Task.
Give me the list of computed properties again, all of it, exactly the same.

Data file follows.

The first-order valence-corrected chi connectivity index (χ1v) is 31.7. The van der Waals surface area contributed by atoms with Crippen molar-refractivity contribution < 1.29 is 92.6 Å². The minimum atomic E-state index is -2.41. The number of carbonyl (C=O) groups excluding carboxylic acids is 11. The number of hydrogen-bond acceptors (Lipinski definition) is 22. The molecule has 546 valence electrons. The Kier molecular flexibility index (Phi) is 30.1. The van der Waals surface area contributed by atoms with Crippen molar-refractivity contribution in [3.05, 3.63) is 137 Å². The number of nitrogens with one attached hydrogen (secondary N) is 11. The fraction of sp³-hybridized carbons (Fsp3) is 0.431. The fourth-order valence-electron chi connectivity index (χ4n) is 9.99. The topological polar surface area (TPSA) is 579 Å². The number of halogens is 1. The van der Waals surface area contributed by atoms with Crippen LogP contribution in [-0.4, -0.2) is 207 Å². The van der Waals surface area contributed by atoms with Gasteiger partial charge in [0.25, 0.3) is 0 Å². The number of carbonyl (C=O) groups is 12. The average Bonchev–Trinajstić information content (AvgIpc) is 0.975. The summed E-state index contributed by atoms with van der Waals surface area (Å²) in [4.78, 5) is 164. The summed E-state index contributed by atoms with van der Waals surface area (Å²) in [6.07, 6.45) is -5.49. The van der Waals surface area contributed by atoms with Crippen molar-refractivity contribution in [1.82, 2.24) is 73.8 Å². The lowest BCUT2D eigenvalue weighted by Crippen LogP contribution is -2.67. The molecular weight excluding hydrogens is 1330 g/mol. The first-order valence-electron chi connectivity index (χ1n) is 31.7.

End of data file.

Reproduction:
The first-order valence-corrected chi connectivity index (χ1v) is 31.7. The van der Waals surface area contributed by atoms with Crippen molar-refractivity contribution < 1.29 is 92.6 Å². The minimum atomic E-state index is -2.41. The number of carbonyl (C=O) groups excluding carboxylic acids is 11. The number of hydrogen-bond acceptors (Lipinski definition) is 22. The molecule has 546 valence electrons. The Kier molecular flexibility index (Phi) is 30.1. The van der Waals surface area contributed by atoms with Crippen molar-refractivity contribution in [3.05, 3.63) is 137 Å². The number of nitrogens with one attached hydrogen (secondary N) is 11. The fraction of sp³-hybridized carbons (Fsp3) is 0.431. The fourth-order valence-electron chi connectivity index (χ4n) is 9.99. The topological polar surface area (TPSA) is 579 Å². The number of halogens is 1. The van der Waals surface area contributed by atoms with Crippen LogP contribution in [-0.4, -0.2) is 207 Å². The van der Waals surface area contributed by atoms with Gasteiger partial charge in [0.25, 0.3) is 0 Å². The number of carbonyl (C=O) groups is 12. The average Bonchev–Trinajstić information content (AvgIpc) is 0.975. The summed E-state index contributed by atoms with van der Waals surface area (Å²) in [4.78, 5) is 164. The summed E-state index contributed by atoms with van der Waals surface area (Å²) in [6.07, 6.45) is -5.49. The van der Waals surface area contributed by atoms with Crippen molar-refractivity contribution in [1.82, 2.24) is 73.8 Å². The lowest BCUT2D eigenvalue weighted by Crippen LogP contribution is -2.67. The molecular weight excluding hydrogens is 1330 g/mol. The first-order valence-electron chi connectivity index (χ1n) is 31.7.